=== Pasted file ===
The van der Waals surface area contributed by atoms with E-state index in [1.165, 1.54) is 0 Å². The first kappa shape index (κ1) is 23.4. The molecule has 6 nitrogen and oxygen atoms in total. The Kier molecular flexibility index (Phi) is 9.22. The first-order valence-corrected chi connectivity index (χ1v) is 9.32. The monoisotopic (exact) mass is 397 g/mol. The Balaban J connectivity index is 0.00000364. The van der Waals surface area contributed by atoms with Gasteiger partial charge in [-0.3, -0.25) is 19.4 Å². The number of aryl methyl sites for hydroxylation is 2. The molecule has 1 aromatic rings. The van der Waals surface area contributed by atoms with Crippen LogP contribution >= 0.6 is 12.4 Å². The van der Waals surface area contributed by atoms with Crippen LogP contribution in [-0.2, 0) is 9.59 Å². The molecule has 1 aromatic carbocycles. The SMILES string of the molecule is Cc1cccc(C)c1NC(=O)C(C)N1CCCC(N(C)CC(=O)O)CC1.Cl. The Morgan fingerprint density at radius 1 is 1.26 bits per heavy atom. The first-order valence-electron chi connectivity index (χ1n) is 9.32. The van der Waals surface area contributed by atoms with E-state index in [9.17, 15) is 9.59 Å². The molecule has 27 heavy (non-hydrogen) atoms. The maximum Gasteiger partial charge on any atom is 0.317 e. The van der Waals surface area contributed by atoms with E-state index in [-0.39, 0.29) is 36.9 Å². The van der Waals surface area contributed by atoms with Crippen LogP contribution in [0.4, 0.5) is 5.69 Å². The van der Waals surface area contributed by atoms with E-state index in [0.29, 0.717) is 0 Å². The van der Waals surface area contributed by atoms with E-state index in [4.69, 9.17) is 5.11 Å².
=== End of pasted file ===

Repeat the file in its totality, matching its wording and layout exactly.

The van der Waals surface area contributed by atoms with E-state index in [1.165, 1.54) is 0 Å². The first kappa shape index (κ1) is 23.4. The molecule has 6 nitrogen and oxygen atoms in total. The Kier molecular flexibility index (Phi) is 9.22. The first-order valence-corrected chi connectivity index (χ1v) is 9.32. The monoisotopic (exact) mass is 397 g/mol. The Balaban J connectivity index is 0.00000364. The van der Waals surface area contributed by atoms with Gasteiger partial charge in [-0.3, -0.25) is 19.4 Å². The number of aryl methyl sites for hydroxylation is 2. The molecule has 1 aromatic rings. The van der Waals surface area contributed by atoms with Crippen LogP contribution >= 0.6 is 12.4 Å². The van der Waals surface area contributed by atoms with Crippen LogP contribution in [-0.2, 0) is 9.59 Å². The molecule has 1 aromatic carbocycles. The SMILES string of the molecule is Cc1cccc(C)c1NC(=O)C(C)N1CCCC(N(C)CC(=O)O)CC1.Cl. The Morgan fingerprint density at radius 1 is 1.26 bits per heavy atom. The first-order valence-electron chi connectivity index (χ1n) is 9.32. The van der Waals surface area contributed by atoms with E-state index in [9.17, 15) is 9.59 Å². The molecule has 27 heavy (non-hydrogen) atoms. The maximum Gasteiger partial charge on any atom is 0.317 e. The van der Waals surface area contributed by atoms with E-state index in [-0.39, 0.29) is 36.9 Å². The van der Waals surface area contributed by atoms with Crippen LogP contribution in [0.4, 0.5) is 5.69 Å². The van der Waals surface area contributed by atoms with E-state index in [0.29, 0.717) is 0 Å². The van der Waals surface area contributed by atoms with E-state index in [4.69, 9.17) is 5.11 Å².